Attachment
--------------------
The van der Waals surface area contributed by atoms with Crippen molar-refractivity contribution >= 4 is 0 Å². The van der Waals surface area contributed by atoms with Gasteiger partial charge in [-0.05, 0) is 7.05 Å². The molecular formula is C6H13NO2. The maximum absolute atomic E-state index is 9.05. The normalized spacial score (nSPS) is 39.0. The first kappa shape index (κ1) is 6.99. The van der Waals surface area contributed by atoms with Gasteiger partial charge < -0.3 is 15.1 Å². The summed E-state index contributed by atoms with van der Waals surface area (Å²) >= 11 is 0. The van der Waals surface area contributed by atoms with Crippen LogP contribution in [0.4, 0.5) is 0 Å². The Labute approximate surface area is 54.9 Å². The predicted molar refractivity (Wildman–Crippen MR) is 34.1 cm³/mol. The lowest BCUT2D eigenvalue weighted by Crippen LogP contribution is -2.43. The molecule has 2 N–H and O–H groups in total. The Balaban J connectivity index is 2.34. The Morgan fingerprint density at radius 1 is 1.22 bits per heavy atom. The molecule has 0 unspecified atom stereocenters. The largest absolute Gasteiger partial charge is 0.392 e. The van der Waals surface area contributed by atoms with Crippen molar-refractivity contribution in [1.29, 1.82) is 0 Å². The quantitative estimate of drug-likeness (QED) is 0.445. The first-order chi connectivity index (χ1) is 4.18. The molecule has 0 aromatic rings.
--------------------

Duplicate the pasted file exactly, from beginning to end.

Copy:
The van der Waals surface area contributed by atoms with Crippen molar-refractivity contribution >= 4 is 0 Å². The van der Waals surface area contributed by atoms with Gasteiger partial charge in [-0.05, 0) is 7.05 Å². The molecular formula is C6H13NO2. The maximum absolute atomic E-state index is 9.05. The normalized spacial score (nSPS) is 39.0. The first kappa shape index (κ1) is 6.99. The van der Waals surface area contributed by atoms with Gasteiger partial charge < -0.3 is 15.1 Å². The summed E-state index contributed by atoms with van der Waals surface area (Å²) >= 11 is 0. The van der Waals surface area contributed by atoms with Crippen LogP contribution in [0.4, 0.5) is 0 Å². The Labute approximate surface area is 54.9 Å². The predicted molar refractivity (Wildman–Crippen MR) is 34.1 cm³/mol. The lowest BCUT2D eigenvalue weighted by Crippen LogP contribution is -2.43. The molecule has 2 N–H and O–H groups in total. The Balaban J connectivity index is 2.34. The Morgan fingerprint density at radius 1 is 1.22 bits per heavy atom. The molecule has 0 unspecified atom stereocenters. The largest absolute Gasteiger partial charge is 0.392 e. The van der Waals surface area contributed by atoms with Crippen molar-refractivity contribution in [1.29, 1.82) is 0 Å². The quantitative estimate of drug-likeness (QED) is 0.445. The first-order chi connectivity index (χ1) is 4.18. The molecule has 0 aromatic rings.